A few years back, I finished writing a screenplay, a supernatural thriller called Ice. I teased it into the world, it was met with indifference, and I put it back in its virtual file, the way one does.
In the intervening years, a boisterous conversation about gender depiction—how women are portrayed in film—made me aware of the issue. There’s a writers’ site I love, shaulaevans.com that regularly reminds me that this is important.
But more than anything, what has plunked this issue into my head is the hilarious Bechdel Test.
The Bechdel Test, devised many years ago by the cartoonist Alison Bechdel, asks three questions of a movie:
1) Does it have more than one named female character?
2) Do those characters talk to each other?
3) If so, is it about something other than a guy?
Do a quick mental check of your three favorite movies. The odds are that two out of the three don’t pass.
When it was time to do another draft of Ice, I decided to look at it through the lens of gender depiction.
I opened the file and started to read, then started to shiver. It was late at night, quiet enough that I could hear the sound of all the flesh crawling off my body.
In the first scene, a disposable female character gets horribly attacked. Later, we learn that a female character has had sex for money. (In my defense, the character who gets attacked is the same character who later sells her body, which gives her depth.)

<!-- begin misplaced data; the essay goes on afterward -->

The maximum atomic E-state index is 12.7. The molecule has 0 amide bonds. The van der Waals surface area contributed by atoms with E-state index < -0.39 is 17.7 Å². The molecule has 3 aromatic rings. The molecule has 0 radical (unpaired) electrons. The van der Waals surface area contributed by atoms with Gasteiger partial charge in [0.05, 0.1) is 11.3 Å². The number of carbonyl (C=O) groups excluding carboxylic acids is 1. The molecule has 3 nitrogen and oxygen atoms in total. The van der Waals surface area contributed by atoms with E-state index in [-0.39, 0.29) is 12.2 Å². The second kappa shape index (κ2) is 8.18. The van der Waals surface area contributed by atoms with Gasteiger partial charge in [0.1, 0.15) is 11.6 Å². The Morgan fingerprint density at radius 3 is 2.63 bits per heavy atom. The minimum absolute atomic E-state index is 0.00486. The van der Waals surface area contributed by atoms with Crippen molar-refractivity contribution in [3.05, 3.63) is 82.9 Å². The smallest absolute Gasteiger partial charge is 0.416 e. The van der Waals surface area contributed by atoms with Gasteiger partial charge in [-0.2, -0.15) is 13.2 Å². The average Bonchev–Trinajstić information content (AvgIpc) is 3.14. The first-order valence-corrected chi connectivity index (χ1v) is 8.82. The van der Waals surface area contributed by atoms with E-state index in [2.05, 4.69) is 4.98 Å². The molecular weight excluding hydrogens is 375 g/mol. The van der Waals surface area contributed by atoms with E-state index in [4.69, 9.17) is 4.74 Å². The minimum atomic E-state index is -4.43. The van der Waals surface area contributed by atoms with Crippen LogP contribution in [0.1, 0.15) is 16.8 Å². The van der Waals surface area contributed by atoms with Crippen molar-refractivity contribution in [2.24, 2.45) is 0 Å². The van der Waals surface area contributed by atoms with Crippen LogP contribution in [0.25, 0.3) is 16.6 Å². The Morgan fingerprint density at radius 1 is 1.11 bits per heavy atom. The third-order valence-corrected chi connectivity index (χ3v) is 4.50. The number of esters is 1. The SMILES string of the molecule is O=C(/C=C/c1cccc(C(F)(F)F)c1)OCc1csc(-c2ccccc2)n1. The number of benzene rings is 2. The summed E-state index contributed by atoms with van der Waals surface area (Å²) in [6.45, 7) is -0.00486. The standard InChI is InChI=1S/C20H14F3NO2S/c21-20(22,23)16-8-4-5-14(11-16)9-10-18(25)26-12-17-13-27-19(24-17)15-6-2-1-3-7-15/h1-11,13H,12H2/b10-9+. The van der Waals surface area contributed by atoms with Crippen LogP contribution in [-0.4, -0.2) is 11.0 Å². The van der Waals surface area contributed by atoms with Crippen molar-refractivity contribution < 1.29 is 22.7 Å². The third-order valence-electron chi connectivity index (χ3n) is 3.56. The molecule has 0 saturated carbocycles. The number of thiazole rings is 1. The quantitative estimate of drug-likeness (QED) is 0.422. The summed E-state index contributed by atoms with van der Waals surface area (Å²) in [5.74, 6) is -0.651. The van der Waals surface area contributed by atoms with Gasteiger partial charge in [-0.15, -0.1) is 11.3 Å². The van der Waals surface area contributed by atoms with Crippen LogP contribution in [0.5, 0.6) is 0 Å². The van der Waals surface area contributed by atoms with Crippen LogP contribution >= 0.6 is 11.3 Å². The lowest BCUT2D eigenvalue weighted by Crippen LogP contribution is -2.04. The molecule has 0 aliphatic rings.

I was more likely to describe the women by their level of attractiveness. I never said of a guy that he was “well-muscled but not in a way that says too much time at the gym.”
Ice failed the Bechdel test.
Toward the end of the previous draft, I’d become aware that I had a woman problem. I’d fixed it by giving the insignificant female characters names; Checkout Girl became Sophie. Also, I’d changed every tiny male role to a tiny female role. This had no discernible effect except to make Boulder, where the script is set, feel like Amazonia.
As a young writer I was trained to avoid verbal clichés. I would never write “throw in the towel” or “vested interest, ” phrases that click an off-switch in the reader’s mind. But no one trained me to look for the gender cliché’s that dot the script, camouflaged by own conditioning.
As an experiment, I changed the protagonist of Ice to a woman. Reflexively, I made the character five years younger, then caught myself. The simple gender swap rippled in ways that I didn’t expect; it exposed other automatic choices that I was able to fix. Not intuitive but true, the plot improved.Follow @playwrightnow